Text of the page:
The final version of the federal transportation bill that cleared Congress after a lengthy partisan soap opera is good for Illinois but may not be good enough, officials say.
Political gamesmanship and the genuine difficulty of shoring up a funding shortfall kept lawmakers negotiating up to the last minute to pass the two-year, nearly $100 billion deal for highways, transit and other transportation needs Friday.
The law will provide Illinois with $4.1 billion for roads and $1.5 billion for public transit, plus retain and create 200,000 jobs, Gov. Pat Quinn said.
It also gives Illinois a larger slice of the transportation pie, allowing it to "move from seventh in the nation to sixth in overall highway transportation dollars received from the federal government," Quinn said in a statement.
Sen. Dick Durbin, who served on a House/Senate committee that hashed out the agreement on the bill, said "it's the best outcome for our state in the last 15 years in terms of our share of the federal pie. There's a 11 percent increase for mass transit that will help in the Chicago area and Downstate."
However, Illinois will find itself in a cat-and-dog fight with other states for a limited $500 million allotted for "projects of national significance" that could include the Elgin-O'Hare Expressway extension and the CREATE program, which reduces freight railroad bottlenecks in the region.
U.S. House members caused massive angst this spring when an earlier version of the bill shifted dedicated transit funding into a general pool that would have shortchanged the CTA, Metra and Pace by millions, agency leaders said.
The final law, modeled largely on a two-year Senate plan, increases transit revenues from $8.36 billion this fiscal year to $8.47 billion in 2013 and to $8.6 billion in 2014, the Regional Transportation Authority calculated. It also gives more than $4.2 billion to repair and replace old tracks, rails, buses and other infrastructure.
"It's a critical first step in supporting Chicagoland's transit system, which is key to the region's economic vitality," RTA Executive Director Joe Costello said.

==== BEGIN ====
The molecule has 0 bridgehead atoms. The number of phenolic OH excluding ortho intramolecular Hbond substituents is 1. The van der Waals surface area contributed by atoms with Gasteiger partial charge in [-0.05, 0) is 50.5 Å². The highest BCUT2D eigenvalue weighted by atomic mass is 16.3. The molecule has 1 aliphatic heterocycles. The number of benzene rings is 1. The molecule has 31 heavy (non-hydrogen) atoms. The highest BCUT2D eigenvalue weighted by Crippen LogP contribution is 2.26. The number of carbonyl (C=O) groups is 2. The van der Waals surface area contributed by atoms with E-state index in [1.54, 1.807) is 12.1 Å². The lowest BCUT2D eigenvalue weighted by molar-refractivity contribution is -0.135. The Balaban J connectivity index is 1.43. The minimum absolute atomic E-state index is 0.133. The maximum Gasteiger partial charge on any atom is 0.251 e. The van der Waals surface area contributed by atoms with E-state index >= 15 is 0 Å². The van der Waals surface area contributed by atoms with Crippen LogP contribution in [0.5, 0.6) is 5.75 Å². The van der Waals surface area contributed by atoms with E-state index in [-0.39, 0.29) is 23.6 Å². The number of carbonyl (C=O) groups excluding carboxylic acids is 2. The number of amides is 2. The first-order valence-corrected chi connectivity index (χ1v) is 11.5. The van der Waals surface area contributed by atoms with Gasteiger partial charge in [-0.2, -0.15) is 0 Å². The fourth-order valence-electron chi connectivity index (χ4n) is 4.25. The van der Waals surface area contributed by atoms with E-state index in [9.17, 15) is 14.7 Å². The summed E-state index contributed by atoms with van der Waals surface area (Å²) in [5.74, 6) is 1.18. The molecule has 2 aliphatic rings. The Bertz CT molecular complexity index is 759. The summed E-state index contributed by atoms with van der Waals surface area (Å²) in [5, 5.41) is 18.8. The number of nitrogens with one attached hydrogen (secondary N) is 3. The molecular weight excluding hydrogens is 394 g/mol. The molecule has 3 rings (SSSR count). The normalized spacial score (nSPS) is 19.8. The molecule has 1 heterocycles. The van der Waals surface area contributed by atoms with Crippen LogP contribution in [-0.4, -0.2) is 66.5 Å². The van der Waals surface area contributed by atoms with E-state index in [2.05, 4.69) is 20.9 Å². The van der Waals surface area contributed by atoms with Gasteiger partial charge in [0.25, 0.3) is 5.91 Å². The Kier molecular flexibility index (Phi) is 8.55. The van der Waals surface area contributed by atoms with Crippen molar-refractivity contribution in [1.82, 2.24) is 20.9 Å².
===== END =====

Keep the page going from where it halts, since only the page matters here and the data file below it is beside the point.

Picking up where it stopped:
But he criticized the legislation for slashing a tax credit for workers who take public transit.
The Metropolitan Planning Council also lauded the fact Congress approved the legislation after months of dithering -- saving numerous local summer construction projects from cancellation -- but saw flaws as well.
Although the government agreed to extend a low-interest loan program for transportation projects, for some reason, it's making grants available on a first-come, first-served basis rather than a competitive one, which is a step back, MPC Vice President Peter Skosey said. He also regretted that the law doesn't require transportation projects to be evaluated upon completion to ensure accountability.
"It's not the progressive policy reforms we wanted," still, "we're happy to have a bill," Skosey said.
But he noted that just $500 million secured for projects of national significance "is not a lot," and there will much competition for limited dollars.
Although the Elgin O'Hare Expressway extension east to the airport will be largely funded by a toll increase, there's still a $300 million budget gap.
Durbin staffers said the region stands a good chance of being awarded grant funding.
But one transportation advocacy group, the Active Transportation Alliance, said local bikers and walkers were shafted by the legislation.
The bill cuts federal funding for needs such as trails and safe routes for children to walk to school, ATA Executive Director Ron Burke noted. "Many walking and biking projects will become road kill under this bill," he said in a statement.